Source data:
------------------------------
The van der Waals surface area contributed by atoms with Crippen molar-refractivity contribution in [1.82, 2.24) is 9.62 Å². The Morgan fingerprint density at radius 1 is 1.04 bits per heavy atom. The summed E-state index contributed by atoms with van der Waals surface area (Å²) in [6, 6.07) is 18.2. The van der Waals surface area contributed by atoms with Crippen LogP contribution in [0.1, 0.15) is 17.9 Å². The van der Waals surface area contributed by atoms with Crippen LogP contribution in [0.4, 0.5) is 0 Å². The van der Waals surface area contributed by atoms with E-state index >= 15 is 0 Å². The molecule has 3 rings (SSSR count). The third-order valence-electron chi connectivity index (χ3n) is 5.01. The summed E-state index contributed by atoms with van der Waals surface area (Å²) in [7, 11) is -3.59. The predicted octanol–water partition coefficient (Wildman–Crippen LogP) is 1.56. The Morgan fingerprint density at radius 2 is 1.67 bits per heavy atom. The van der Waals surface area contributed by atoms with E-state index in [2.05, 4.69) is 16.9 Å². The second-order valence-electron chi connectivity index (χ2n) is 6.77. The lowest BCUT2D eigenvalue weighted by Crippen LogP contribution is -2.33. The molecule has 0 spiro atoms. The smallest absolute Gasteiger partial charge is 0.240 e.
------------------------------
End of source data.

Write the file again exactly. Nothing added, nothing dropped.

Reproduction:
The van der Waals surface area contributed by atoms with Crippen molar-refractivity contribution in [1.82, 2.24) is 9.62 Å². The Morgan fingerprint density at radius 1 is 1.04 bits per heavy atom. The summed E-state index contributed by atoms with van der Waals surface area (Å²) in [6, 6.07) is 18.2. The van der Waals surface area contributed by atoms with Crippen LogP contribution in [0.1, 0.15) is 17.9 Å². The van der Waals surface area contributed by atoms with Crippen LogP contribution in [0.4, 0.5) is 0 Å². The van der Waals surface area contributed by atoms with E-state index >= 15 is 0 Å². The molecule has 3 rings (SSSR count). The third-order valence-electron chi connectivity index (χ3n) is 5.01. The summed E-state index contributed by atoms with van der Waals surface area (Å²) in [7, 11) is -3.59. The predicted octanol–water partition coefficient (Wildman–Crippen LogP) is 1.56. The Morgan fingerprint density at radius 2 is 1.67 bits per heavy atom. The van der Waals surface area contributed by atoms with E-state index in [2.05, 4.69) is 16.9 Å². The second-order valence-electron chi connectivity index (χ2n) is 6.77. The lowest BCUT2D eigenvalue weighted by Crippen LogP contribution is -2.33. The molecule has 0 spiro atoms. The smallest absolute Gasteiger partial charge is 0.240 e.